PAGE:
Bekka Palmer



Culture, ArtBekka PalmerComment

I have been thinking a lot about the systems we live in like capitalism, democracy, even smaller systems like your apartment building or place of work. As I spend time thinking about these things this list of questions has developed:

  • Who designed this system?

  • Who did they design it for?

  • Who does it benefit? Exploit?

  • Who was intentionally left out? Who was unintentionally left out?

  • Where is your information about this system coming from?

  • What assumptions are you making about it?

  • Who, if anyone, does this system silence?

Mostly, I am building a business and want it to be addressing some systemic issues that our society faces today, so as I design the business from the ground up, I am trying to keep these questions in mind.

Have any other questions I should add? Email hello at bekkapalmer dot com!

Carry A Nation

Culture, PoliticsBekka Palmer

I was so charmed by this story of Carrie A. Nation. In the late 1800's and early 1900's men were acting like drunk assholes and women had no rights. So she took it upon herself to support prohibition and then went one step further and walked into illegal bars and starting smashing things with her hatchet. Hear a much better version of her story on Criminal episode 73.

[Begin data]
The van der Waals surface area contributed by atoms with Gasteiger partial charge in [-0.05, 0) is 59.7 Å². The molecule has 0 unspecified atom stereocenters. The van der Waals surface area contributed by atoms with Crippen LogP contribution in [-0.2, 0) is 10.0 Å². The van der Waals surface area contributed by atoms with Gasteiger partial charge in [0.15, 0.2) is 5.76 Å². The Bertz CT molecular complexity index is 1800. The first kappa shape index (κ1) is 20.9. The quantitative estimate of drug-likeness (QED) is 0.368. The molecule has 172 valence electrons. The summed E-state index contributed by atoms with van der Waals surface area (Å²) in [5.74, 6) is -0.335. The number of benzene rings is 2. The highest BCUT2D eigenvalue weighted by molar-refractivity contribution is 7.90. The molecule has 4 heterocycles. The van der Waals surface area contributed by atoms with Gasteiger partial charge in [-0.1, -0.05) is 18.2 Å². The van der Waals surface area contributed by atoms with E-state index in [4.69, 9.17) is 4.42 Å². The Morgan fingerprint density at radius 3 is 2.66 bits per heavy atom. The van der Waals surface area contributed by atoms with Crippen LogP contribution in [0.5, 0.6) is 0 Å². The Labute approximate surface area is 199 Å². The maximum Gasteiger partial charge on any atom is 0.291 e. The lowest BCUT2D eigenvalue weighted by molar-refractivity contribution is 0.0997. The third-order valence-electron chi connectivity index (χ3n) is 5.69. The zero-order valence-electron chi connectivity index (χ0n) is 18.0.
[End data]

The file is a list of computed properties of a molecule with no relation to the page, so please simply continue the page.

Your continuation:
Sol LeWitt to Eva Hesse

CultureBekka Palmer
Don’t worry about cool, make your own uncool. Make your own, your own world. If you fear, make it work for you — draw & paint your fear & anxiety.

This sentiment is exactly what we (I) need to channel these days in the world where your cool is measured by Instagram likes. Note to self: "cool" does not equal valuable or even good.

An excerpt from a letter written by Sol LeWitt to Eva Hesse when she admitted that she was suffering from self-doubt and creative block. As seen on Brain Pickings.

The True Cost

CultureBekka PalmerComment

I just watched a documentary called The True Cost (on Netflix!) last week and it was heartbreaking. I already have conflicted feelings with the fashion industry, especially in the United States, and this film confirmed all of my suspicions. It touches on a lot of important subjects like the environmental impact on both ends from production to landfills, the social side about how the people that make your clothes are treated and lastly to a larger picture of consumption in America. This year I have purchased very few pieces of clothing, most of them vintage / thrifted and a few things from Everlane. 

My current list of retailers doing it differently is quite small:

  • Everlane
  • Cuyana
  • Elizabeth Suzann

I am hoping to see more of these ethically minded companies pop up over the next few years. In the meantime, I will keep combing my favorite thrift stores.